Phoblographer: What made you want to experiment with alternative processes like using the Game Boy Camera?
Ty: As I previously mentioned, my intrigue for alternative processes and using the Game Boy Camera has its roots in my early interest in the lo-fi movement. While I quickly moved on to shooting with DSLRs, I still hold an appreciation for alternative processes and film. When I was in my film photography class a few semesters back, a graduate student introduced me and my classmates to the cyanotype process.
I was really taken aback by its history and its organic process, introducing chemicals to UV light. After making my first cyanotype print, I felt like I could stare into that Prussian Blue forever; it just had so much depth. And so when I happened upon my old Game Boy Camera that I still had from when I was a kid, I thought that its simplistic 4-color pixelated aesthetic would pair really well with the cyanotype process.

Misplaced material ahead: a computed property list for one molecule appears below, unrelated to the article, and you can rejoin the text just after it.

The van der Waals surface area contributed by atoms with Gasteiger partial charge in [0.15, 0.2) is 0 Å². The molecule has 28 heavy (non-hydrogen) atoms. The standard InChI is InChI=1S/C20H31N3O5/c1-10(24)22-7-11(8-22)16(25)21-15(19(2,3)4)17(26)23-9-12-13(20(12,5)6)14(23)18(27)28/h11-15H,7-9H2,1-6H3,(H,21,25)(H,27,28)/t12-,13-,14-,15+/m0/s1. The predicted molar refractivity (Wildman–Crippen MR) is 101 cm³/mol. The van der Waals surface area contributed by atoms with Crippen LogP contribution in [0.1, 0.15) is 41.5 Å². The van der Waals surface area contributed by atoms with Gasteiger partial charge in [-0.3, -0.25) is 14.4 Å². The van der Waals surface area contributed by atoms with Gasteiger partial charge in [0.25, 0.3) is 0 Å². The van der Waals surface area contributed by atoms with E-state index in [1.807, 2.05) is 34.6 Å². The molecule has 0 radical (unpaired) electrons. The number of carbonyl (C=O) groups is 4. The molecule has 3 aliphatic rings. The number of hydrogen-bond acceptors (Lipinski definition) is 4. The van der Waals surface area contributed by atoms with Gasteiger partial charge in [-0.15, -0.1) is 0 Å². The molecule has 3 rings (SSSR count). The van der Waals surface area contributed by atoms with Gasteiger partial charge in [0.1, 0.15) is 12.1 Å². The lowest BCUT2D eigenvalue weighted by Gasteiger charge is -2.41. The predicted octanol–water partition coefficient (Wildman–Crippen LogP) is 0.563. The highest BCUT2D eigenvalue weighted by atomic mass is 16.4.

Phoblographer: So what you did here was shot the images with the Game Boy Camera, transferred them to the SD card using BitBoy, put them into Photoshop, intelligently upsized the resolution, and then what did you do? What was the process like and why did you choose to do it?
Ty: I started by taking portraits of my model using the Game Boy Camera. This was a pretty simple one light set-up against a white wall. I knew I wanted the white background to be able to isolate the figure in the image. Then I used the BitBoy to transfer the images to an SD card (which, by the way, has been a true hero in this process).